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Harris, a branch manager for Portage County District Library, has been handing out books to protestors and RNC attendees alike since Monday. He is doing so not to support any candidate, but to promote the importance of public funding for libraries (and literacy, of course).

Buzzfeed

He could’ve given a book or two to Melania Trump while he was at it, following Mrs. Trump’s plagiarism controversy. Her speechwriter Meredith McIver has come out and apologized for the blunder, but what’s really interesting is that McIver nearly co-wrote all of Donald Trump’s books. I think the only appropriate response to this is one of #FamousMelaniaTrumpQuotes: “Good artists borrow, great artists steal.” 

There’s a book on that too: Austin Kleon’s Steal Like an Artistof which I featured on a “Creating as a Must” post along with other great titles that spur creativity. And speaking of titles, The Millions has a piece on the most anticipated nonfiction books coming out for the second-half of 2016.

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I’m looking at Jesmyn Ward’s The Fire This Time, Robert Gottlieb’s Avid Reader: A Life, David Hadju’s Love for Sale and of course, Teju Cole’s Known and Strange Things: Essays. I’m a big fan of Teju’s work — his photography, his writing, his projects, his perspective of the world really — so much so that I pre-ordered his new book back in March.

Something to add to this wonderful list: the Great Thinkers book from The School of Life which is “a collection of some of the most important ideas of Eastern and Western culture – drawn from the works of those philosophers, political theorists, sociologists, artists and novelists whom we believe have the most to offer to us today.”

If none of these titles excited you at all and you’d rather go Pokémon-hunting, fear not: the Internet has made it easier for you with #PokémonABook.

Now go out and make America read again! 

#GetLit: Of Presidentiables, Of Writers

#GetLit

I’m straddling two political worlds, a Filipina immigrant in the Bay Area. I am shaped by my history, seventeen years of molding in a province north of Manila. I am also shaping a story of survival, twelve years in the making in the land of milk and honey.

Central to my identities is what I do with my hands: I write. Writing has always been a medium of personal and political expression, my words weighted by the struggle of a queer immigrant woman.

And as a writer living at this time, I am aware of the shifting political landscapes around me — both in the Philippines and in the United States.

The Philippines just had the most bizarre election season, wherein a mayor from Davao (in the Southern part of the Philippines) known for his vigilante-style tactics of fighting crime emerged as the winner.

Here in the U.S., Donald Trump’s popularity continues to rise as he racks up delegates across the country. His rhetoric reeks of misogyny, racism and xenophobia, reigniting the bigoted sentiments of conservatives.

While the presence of liberal pundits and progressive activists are to be expected, the situations in both countries have also given rise to another unlikely group: writers.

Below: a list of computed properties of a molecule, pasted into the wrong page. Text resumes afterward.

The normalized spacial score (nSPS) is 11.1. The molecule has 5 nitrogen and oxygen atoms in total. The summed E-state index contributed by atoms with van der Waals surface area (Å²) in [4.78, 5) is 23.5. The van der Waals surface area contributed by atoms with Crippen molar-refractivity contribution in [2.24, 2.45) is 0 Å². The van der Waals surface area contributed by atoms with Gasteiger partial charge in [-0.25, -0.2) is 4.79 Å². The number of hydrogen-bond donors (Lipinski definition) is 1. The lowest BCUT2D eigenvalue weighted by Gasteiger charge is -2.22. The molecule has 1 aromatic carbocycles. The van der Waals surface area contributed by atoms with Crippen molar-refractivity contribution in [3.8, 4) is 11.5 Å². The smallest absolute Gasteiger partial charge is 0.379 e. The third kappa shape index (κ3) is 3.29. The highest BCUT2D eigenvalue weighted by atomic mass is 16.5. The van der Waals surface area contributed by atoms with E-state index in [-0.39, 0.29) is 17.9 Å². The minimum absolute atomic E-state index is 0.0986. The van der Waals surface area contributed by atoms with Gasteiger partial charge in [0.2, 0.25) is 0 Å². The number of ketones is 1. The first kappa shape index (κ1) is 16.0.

Banding together as vanguards of free speech and democracy, Filipino/Filipino-American writers have signed on to A Manifesto Against Silence, spearheaded by writer Miguel Syjuco.

A Manifesto

I am a Filipino writer.

I am one among journalists, fictionists, poets, essayists, bloggers, screenwriters, graphic storytellers, copywriters, playwrights, editors… Citizens, all—in a perilous place to wield a pen.

I stand for unfettered expression—to discuss, dispute, debate, dissent. For democracy is respectful disagreement—change persuaded, never imposed. And freedom cannot be dictated, for the right to speech empowers all others: to worship, and participate in society, to cry against injustice, and call for what is just. Speaking responsibly is my responsibility—but expression remains unconditional, essential to equality and universal liberty: To each citizen, a free vote; to every citizen, a free voice.

(To read the rest of the manifesto and its Tagalog version, go here.)

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And just this week, I came across a petition of writers on Trump, opposing his candidacy. The petition has been signed by 450 U.S. writers including Junot Díaz, Stephen King, Amy Tan, Dave Eggers and Tracy K. Smith.

Writers on Trump

Because the rise of a political candidate who deliberately appeals to the basest and most violent elements in society, who encourages aggression among his followers, shouts down opponents, intimidates dissenters, and denigrates women and minorities, demands, from each of us, an immediate and forceful response;

For all these reasons, we, the undersigned, as a matter of conscience, oppose, unequivocally, the candidacy of Donald J. Trump for the Presidency of the United States.

(To read the rest of the petition and sign on, go here.)

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These two pieces, albeit different in intention, reaffirm the role of writers regardless of the political landscape.

The manifesto above is rightful in its claim:  that writers shall not be silent, and that they cannot be silenced. Write on, friends!